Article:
Emotional abuse in childhood and critical life events predict nightmarish anguish

A new study published in Journal of Sleep Research provides insights into factors that contribute to nightmarish distress. The results indicate that several waking life variables, such as childhood abuse and critical life events, play a larger role than violent dream content in how distressed people feel about their nightmares.

The researchers were motivated by previous research showing that traumatic experiences and waking life anguish can increase the likelihood of experiencing nightmares. However, research into the effects of these factors specifically on nightmarish distress was lacking.

“I was interested in this topic because I wanted to find out how nightmare anxiety is related to nightmare frequency and waking life anxiety. Furthermore, I wanted to investigate to what extent adverse dream contents are related to nightmarish anxiety,” said study author Jonas Mathes from the Institute for Experimental Psychology at Heinrich-Heine-Universitt Düsseldorf.

To conduct the study, the researchers recruited participants online through college campus advertising and various platforms. Inclusion criteria were being at least 18 years of age, having no mental disorders, and not consuming drugs that could affect nightmares.

Two different advertisements were used to recruit participants for two groups: the nightmarish group and the non-nightmare group. The nightmare group consisted of participants who regularly experienced more than one nightmare per month, while the non-nightmare group included participants who experienced no more than one nightmare per month.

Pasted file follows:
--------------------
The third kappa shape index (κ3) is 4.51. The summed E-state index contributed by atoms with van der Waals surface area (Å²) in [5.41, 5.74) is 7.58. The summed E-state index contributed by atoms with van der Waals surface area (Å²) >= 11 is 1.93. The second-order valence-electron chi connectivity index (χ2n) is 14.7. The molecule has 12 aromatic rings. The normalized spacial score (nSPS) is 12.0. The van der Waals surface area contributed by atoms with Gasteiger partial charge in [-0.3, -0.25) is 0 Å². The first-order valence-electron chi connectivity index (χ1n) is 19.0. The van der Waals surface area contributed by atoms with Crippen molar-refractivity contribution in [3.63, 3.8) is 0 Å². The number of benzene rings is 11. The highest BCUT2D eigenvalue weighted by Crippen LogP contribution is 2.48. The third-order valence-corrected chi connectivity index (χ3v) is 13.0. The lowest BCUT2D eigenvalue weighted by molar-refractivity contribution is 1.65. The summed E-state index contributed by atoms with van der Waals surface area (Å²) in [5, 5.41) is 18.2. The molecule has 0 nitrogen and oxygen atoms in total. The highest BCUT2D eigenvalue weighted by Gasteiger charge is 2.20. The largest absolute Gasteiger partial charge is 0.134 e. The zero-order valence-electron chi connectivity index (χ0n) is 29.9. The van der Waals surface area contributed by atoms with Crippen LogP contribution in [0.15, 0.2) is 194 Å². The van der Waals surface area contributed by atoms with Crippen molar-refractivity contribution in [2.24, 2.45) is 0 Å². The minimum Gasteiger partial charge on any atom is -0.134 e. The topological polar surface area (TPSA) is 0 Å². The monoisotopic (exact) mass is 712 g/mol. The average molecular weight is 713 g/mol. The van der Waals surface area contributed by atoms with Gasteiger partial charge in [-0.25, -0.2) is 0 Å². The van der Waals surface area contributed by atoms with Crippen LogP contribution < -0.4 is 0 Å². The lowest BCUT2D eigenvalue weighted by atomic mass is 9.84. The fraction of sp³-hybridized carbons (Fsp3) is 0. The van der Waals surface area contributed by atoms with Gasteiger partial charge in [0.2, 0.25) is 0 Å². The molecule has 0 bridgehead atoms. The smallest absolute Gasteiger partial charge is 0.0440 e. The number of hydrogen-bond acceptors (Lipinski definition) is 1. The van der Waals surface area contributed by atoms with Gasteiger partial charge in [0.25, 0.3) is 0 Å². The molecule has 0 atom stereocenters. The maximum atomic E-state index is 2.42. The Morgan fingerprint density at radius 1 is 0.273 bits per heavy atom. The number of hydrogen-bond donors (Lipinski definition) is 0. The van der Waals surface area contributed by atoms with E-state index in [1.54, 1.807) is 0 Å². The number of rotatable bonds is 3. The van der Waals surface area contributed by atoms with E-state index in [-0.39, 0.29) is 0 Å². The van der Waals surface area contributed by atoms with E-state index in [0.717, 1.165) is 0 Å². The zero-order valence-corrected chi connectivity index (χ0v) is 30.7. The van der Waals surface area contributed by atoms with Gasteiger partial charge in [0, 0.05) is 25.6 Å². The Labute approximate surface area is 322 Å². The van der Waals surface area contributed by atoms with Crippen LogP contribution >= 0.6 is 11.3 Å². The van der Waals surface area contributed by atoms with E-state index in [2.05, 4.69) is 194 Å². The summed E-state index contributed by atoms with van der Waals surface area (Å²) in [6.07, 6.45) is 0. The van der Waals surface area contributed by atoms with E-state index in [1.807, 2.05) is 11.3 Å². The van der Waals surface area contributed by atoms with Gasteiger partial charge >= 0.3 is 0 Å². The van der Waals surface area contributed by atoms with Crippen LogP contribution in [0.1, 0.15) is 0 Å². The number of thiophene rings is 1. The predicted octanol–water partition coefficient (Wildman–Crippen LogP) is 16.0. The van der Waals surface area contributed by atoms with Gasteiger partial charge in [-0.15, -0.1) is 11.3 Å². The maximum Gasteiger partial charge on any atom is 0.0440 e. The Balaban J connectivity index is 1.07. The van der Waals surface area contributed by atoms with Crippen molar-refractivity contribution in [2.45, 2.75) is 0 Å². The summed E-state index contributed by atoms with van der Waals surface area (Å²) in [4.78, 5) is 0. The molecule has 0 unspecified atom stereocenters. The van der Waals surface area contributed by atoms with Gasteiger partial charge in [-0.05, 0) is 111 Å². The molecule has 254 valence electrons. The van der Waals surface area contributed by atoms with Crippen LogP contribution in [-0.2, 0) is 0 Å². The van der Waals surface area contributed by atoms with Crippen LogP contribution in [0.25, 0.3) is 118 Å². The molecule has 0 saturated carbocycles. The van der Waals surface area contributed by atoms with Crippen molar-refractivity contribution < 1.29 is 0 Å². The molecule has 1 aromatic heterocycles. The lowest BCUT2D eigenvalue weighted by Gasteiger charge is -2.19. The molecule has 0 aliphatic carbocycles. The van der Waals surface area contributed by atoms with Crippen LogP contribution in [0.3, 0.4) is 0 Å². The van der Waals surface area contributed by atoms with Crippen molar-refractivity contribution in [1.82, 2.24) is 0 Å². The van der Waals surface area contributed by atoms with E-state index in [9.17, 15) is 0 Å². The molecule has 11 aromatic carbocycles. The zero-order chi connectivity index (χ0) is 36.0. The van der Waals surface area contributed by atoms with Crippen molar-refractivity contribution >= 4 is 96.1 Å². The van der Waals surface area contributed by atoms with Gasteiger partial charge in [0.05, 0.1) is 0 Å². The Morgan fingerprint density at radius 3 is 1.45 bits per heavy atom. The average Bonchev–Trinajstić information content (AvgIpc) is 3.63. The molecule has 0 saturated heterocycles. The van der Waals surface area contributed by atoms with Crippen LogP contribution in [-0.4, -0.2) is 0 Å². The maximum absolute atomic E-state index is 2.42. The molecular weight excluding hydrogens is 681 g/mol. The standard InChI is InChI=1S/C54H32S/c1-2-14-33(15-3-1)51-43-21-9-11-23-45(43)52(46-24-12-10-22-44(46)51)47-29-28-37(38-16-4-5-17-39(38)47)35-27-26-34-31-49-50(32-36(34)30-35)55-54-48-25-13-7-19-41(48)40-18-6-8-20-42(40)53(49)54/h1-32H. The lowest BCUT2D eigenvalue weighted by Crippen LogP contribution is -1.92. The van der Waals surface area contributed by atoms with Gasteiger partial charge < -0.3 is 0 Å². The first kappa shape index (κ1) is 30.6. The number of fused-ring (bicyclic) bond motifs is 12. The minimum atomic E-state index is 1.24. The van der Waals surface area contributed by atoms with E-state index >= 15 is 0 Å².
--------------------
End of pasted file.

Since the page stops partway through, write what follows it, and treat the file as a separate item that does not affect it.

In total, 103 participants took part in the study, including 59 in the nightmare group and 44 in the non-nightmare group. Most of the participants were women, and most identified as students or had some other occupation. Participants’ ages ranged from 18 to 61 years, with no significant age differences between the nightmare and non-nightmare groups.

Participants were asked to keep a structured online dream diary for 28 consecutive days. The diary consisted of two parts. The first part included daily questionnaires about sleep behavior and dream content, which participants filled out immediately after waking up. They also indicated whether they were able to recall any dreams.

The second part of the diary, completed if participants remembered at least one dream, focused on the previous night’s dream content. Participants rated the intensity of positive and negative emotions in their dreams on a 4-point scale. They also indicated whether the dream was perceived as a nightmare. Participants recorded narration of their dream content and, if applicable, completed the offender questionnaire to rate aggression in the dream.

Different measurement tools were used in the study. Dream recall frequency was assessed using a questionnaire, in which participants rated how often they could recall their dreams. The emotional content of dreams was also rated using a rating scale. Participants reported the intensity of positive and negative emotions in their dreams. The researchers also used the Life Event Scale to rate the critical life events experienced by the participants over the past year.